Our journey round Europe has been an interesting coffee experience.
Both of us like black coffee, no sugar. But ‘black coffee’ comes in many strains, from an intense Italian espresso to the soup bowls of ‘americano’ you get in Britain.
Our coffee of choice is a cup with ‘diluted’ espresso, preferably letting the water run through the grinds for a bit longer than an espresso or at worst adding a little hot water to the espresso.
In Italy, outside of touristy areas you can get away with asking for Caffè Americano and get a decent coffee. In tourist areas they can assume you want a coffee like the Americans want and serve it large with a lot of water .. or dishwater as the Italians refer to it! Says it all really. In these situations you have to enter into discussions along the lines of a plumber telling you it’s a tricky job, make a face, suck air through your teeth, say stuff like Americano but with poco acqua calda (bad Italian for little hot water) and hope for the best. If it arrives as decent cup, exclaim perfetto, if not make another face, shrug your shoulders and hope for better next time!
In Italy, if you don’t want to risk the Americano challenge you could try asking for Caffè Lungo which should get you a long coffee made with espresso.
This should get you the desired coffee in France. Just be careful that occasionally you could end up with a filter (drip) coffee. You can try Americano but the two dangers in France is the large cup of watery coffee or the French just shrugging their shoulders and looking at you as if you’re mad and have asked them a complicated theoretical physics question!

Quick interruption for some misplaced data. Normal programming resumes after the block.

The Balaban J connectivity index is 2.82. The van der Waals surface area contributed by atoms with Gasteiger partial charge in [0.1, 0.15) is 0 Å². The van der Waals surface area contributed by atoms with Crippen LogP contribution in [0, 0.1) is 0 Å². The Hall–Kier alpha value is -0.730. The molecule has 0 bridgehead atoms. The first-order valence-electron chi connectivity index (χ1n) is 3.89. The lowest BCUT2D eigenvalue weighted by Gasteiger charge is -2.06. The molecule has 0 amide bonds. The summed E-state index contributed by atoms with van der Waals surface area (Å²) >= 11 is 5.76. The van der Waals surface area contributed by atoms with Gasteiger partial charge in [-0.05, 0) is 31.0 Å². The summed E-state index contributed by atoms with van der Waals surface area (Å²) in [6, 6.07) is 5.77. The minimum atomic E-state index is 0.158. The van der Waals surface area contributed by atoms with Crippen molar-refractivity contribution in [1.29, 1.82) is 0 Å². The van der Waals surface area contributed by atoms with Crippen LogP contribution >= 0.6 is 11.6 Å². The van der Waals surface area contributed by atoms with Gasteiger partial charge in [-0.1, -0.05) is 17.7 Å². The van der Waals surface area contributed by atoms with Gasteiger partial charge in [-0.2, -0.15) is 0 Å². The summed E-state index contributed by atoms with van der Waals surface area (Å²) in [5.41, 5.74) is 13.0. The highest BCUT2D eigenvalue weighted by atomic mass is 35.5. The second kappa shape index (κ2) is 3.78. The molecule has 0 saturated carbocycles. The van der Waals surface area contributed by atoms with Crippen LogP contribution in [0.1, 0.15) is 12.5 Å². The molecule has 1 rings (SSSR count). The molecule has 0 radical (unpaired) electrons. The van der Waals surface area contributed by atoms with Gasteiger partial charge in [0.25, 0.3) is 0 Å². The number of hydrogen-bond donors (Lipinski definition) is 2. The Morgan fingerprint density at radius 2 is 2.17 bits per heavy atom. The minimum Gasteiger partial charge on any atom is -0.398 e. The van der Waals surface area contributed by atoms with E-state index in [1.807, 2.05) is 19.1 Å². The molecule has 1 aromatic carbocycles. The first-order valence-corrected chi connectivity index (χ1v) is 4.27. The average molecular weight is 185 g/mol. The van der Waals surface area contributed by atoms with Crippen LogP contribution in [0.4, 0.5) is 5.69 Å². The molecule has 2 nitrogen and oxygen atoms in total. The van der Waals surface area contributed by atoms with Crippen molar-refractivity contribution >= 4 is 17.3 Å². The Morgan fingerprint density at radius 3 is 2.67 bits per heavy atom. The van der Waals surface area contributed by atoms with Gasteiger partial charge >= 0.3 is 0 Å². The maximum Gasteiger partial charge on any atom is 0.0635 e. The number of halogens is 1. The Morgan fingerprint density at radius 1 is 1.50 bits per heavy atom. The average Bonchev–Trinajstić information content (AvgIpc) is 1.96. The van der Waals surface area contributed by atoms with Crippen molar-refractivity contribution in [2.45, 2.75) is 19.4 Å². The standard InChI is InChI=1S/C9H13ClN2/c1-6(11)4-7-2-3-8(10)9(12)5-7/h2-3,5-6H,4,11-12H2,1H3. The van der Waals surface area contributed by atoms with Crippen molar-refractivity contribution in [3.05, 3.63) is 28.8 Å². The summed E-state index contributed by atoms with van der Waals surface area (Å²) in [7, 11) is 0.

This should do the trick in Spain … remembering to roll that ‘r’ !! But occasionally you may have to enter into the Italian game of a little hot water (con poca agua caliente).
My bad Portuguese pronounces this as Abba-tan-ah-doh but it generally works with getting an ‘extended’ espresso.
Be warned Americano can sometimes get you instant coffee in Portugal!
In our travels across a small part of southern Europe it is hard to disagree that Italy has the best coffee and coffee culture. But using a little local knowledge and language can get you decent coffee no matter where you are.
But the morning coffee is not just about the coffee … what do you have with it. Some small, sweet, pastry type thing surely!!
We have raved on previous blogs about Italian cornetto (a sweet croissant filled with jam, cream, chocolate) and cannoli (crispy pastry roll with creamy ricotta filling and flavourings of lemon, chocolate, pistachio). Perfetto!
In France you can have pain au chocolat, raisin etc. but our current favorite is the Portuguese Pastel de Nata, a small custard tart with crispy pastry.
I’m not sure about Spain … they didn’t seem to have a sweet morning coffee accompaniment. The locals in southern Spain seemed to prefer bread and ham. Very nice ham they have too … but missing the point really 🙂